The first national snapshot of Covid-19 rates has revealed that 148,000 people in England were infected with the virus over the past two weeks.
The study, by the Office for National Statistics (ONS), tested 10,705 people in more than 5,000 households and estimated that 0.27% of the population in England were currently positive for Covid-19. That translates to roughly 10,000 people a day across the entire population, between 27 April and 10 May 2020.
The findings will inform the government’s next steps as it considers whether it is safe enough to further ease restrictions on socialising, businesses and schools in the coming weeks. Experts suggest the current rates of infection remain “some way off” what would be needed to lift the lockdown.
The results are likely to fuel concerns about the potential of opening primary schools on 1 June to fuel transmission in the community, as no evidence was found of differences in the proportions testing positive between the age categories 2 to 19, 20 to 49, 50 to 69 and 70 years and over.
The study also reveals far higher infection rates among those working with patients in healthcare and those in social care roles, with 1.33% of these participants testing positive.
The figures do not include people in hospital or care homes where rates of Covid-19 infection – and possibly transmission – are likely to be higher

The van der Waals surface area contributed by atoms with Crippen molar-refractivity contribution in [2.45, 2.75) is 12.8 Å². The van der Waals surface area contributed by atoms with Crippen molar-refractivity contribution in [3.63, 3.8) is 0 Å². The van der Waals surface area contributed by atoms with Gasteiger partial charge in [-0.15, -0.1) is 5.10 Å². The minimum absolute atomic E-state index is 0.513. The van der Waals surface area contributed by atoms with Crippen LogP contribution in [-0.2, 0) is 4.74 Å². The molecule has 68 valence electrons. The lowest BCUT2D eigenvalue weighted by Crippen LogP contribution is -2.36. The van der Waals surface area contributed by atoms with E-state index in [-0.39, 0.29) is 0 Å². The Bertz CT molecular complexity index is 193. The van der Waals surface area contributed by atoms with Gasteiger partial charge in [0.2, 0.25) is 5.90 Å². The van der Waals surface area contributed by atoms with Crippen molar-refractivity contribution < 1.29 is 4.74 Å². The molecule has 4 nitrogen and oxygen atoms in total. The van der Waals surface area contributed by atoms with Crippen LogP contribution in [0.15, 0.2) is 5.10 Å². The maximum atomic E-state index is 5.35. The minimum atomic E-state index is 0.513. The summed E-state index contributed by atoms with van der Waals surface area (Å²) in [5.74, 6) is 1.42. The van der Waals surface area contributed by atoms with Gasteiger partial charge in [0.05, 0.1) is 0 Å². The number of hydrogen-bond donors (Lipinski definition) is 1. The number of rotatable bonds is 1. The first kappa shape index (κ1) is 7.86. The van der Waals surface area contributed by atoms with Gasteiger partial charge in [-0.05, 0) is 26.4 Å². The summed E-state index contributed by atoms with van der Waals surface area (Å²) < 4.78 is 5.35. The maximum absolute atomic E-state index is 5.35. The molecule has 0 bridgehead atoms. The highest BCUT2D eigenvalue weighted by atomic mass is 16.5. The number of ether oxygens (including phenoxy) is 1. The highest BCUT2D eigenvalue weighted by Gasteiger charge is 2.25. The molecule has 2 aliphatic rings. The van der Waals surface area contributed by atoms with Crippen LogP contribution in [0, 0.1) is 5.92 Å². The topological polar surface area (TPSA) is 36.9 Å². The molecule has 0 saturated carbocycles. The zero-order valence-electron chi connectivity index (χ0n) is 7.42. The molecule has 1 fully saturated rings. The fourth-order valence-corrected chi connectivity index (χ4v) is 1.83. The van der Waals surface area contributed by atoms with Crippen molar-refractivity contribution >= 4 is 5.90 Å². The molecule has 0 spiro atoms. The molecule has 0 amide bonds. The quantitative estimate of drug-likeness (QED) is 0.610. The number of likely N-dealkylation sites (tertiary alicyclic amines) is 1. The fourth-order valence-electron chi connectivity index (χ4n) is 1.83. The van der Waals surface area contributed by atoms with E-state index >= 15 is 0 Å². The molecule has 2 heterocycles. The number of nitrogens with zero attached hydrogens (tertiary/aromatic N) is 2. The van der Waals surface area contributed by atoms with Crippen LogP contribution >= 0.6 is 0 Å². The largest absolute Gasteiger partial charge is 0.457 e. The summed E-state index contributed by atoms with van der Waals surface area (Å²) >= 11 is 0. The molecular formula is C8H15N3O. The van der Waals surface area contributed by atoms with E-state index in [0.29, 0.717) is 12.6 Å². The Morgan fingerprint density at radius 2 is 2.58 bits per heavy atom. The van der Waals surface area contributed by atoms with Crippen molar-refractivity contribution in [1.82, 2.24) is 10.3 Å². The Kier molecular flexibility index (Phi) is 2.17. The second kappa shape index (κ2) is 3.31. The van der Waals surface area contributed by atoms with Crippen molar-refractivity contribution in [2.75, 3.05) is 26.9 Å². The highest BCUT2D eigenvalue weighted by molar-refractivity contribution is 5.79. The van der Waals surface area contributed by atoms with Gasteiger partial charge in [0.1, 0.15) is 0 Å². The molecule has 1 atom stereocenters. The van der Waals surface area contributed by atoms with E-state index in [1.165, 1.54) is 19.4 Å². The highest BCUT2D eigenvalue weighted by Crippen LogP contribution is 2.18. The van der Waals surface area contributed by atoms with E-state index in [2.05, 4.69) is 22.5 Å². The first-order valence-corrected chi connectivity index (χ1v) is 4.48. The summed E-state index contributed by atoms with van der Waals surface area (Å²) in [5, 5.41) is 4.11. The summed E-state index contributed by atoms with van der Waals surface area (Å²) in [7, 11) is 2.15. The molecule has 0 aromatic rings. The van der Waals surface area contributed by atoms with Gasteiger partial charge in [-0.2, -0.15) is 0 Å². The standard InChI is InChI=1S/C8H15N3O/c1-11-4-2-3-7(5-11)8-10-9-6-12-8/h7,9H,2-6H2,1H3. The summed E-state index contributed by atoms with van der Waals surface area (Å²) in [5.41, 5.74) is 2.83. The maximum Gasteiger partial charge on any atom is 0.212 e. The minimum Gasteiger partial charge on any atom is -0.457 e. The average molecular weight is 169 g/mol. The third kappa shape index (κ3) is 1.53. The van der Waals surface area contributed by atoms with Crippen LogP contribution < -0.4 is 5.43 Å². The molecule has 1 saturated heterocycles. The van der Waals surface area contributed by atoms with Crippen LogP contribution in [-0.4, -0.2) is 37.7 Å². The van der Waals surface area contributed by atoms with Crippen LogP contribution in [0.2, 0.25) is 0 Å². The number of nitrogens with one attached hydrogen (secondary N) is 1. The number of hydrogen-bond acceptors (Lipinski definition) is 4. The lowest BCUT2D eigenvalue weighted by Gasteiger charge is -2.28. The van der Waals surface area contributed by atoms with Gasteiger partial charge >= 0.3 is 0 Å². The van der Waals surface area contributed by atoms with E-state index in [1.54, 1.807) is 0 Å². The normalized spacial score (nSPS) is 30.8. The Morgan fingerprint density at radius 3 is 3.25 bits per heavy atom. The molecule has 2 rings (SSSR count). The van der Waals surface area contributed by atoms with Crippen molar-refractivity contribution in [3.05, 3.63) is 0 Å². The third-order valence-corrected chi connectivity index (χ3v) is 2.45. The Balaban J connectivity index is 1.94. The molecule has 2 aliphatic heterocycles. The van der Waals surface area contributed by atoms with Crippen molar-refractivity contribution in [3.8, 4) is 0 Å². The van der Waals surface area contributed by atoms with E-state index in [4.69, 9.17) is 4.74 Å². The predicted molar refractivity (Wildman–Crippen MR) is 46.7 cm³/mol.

The results are the national snapshot of what will be a weekly exercise, designed to provide a rolling estimate of current infection levels and community transmission rates. Future updates are also expected to give regional breakdowns and results of antibody testing, showing how many people have been infected in the past.
The result does not give a direct measurement of R, the effective reproduction number of the virus, which tells us whether the country is on an exponentially increasing trajectory or whether infection numbers are on the way down. The current number is a snapshot, while R is about the gradient of the curve and is calculated using the current infection rates and other data such as hospital admissions, serology surveys of past infection and behavioural contact surveys.
source – guardian.com